MANILA (Feb. 17, 2014)) — “Tindog Tacloban” – which means Rise Tacloban – is a slogan you see everywhere in the streets of this city shattered by Super Typhoon Haiyan, when it barrelled across the central Philippines on November 8, 2013.
The International Labor Organization reports that 100 days after the deadly storm, known locally as Yolanda, Tacloban is slowly rising again. Power is being restored, and the sound of hammers and saws echoes from every corner as survivors turn their hastily built shelters into more solid homes.
But thousands are still living in tents, or in makeshift houses. They are even more vulnerable than before Haiyan, and rely on humanitarian aid for survival.
Almost six million workers have been affected by the typhoon. Of these, 2.6 million were already in vulnerable employment and living at or near the poverty line even before Haiyan.
On the day Haiyan struck, Evangeline Tiozon and her family lost everything. But she has since benefited from one of the emergency employment programmes set up by the Department of Labour and Employment – commonly known as DOLE – with ILO support.
The two-week programmes provide not just a job, but a decent job, with a minimum salary guarantee, protective gear and clothing, as well as health and social security contributions. Some of the programme participants are then offered skills training or advice to enable them to set up an enterprise.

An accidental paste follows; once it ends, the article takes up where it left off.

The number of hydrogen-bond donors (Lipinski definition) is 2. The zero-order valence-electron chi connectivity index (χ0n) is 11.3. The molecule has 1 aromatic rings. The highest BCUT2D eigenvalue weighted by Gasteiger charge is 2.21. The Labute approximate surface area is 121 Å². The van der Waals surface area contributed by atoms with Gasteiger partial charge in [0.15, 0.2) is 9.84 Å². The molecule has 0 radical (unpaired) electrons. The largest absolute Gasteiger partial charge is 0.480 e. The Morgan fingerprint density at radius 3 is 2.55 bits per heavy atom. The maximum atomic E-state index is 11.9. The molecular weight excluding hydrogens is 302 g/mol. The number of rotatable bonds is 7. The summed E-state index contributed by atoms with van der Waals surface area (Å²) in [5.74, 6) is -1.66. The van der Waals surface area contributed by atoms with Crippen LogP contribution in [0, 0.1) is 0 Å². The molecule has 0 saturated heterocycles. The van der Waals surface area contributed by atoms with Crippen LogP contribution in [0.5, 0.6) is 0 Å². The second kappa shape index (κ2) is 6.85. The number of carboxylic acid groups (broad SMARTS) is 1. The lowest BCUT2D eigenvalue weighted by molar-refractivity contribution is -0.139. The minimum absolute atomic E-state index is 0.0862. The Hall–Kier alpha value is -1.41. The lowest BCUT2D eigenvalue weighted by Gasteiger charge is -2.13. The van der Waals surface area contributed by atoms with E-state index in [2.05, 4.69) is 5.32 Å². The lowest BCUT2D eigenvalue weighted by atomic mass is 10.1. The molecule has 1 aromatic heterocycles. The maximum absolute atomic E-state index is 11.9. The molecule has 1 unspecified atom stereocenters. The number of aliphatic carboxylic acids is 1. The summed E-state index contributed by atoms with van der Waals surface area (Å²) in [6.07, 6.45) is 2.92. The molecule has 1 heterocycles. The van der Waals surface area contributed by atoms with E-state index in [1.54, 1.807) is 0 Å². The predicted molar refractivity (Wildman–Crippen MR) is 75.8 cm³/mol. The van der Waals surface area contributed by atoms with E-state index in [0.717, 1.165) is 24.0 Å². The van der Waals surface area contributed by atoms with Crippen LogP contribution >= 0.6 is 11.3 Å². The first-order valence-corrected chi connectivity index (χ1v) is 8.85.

Thanks to the money she made through the emergency employment programme, 49-year-old Tiozon has been slowly rebuilding her life. Now she is thinking of starting a small business again.
Numerous Haiyan survivors have similar stories to tell, how they lost it all to a storm surge and winds so powerful they sent ships slamming ashore.
Romeo Ellaso, a 59 year-old welder from Basey, on the nearby island of Samar, was also badly affected by the typhoon. He says he used to make enough money to take care of his family. But the storm washed away his house and his tools, leaving him both homeless and jobless.
He too joined an ILO emergency employment programme, which has provided him enough cash to feed himself and his family. For the time being, he works part-time in a small repair shop. He hopes he’ll eventually earn enough money to buy new welding tools.
Back in Tacloban, fisherman Roberto Lagu says he is slowly picking up the pieces after the storm shattered his life. But he still breaks into tears as he recalls the tragic moment when he was hit by a piece of wood and could no longer hold his 9 year-old son, whose body was washed out at sea.
The storm robbed him of his livelihood, but he has now managed to get a new boat and can go out to sea again, and provide for his family. It’s also been a great help that his cousin Roger Gona found work as part of the ILO emergency employment programme.
The ILO’s action on jobs
100 days after Haiyan, the ILO is building on years of experience to develop more emergency employment programmes in areas hit by the typhoon.
“It is very evident, every day, when you meet people in the streets that they want jobs,” says Martha Espano, one of the ILO’s project officers in Tacloban.
“We want to ensure that those people who were victimized by typhoon Haiyan are not victimized again in the recovery,” adds the ILO’s country director, Lawrence Jeff Johnson.
The call for more jobs can be heard throughout the affected areas, leaving no doubt that much still needs to be done to help victims regain the livelihoods they lost to the storm’s fury.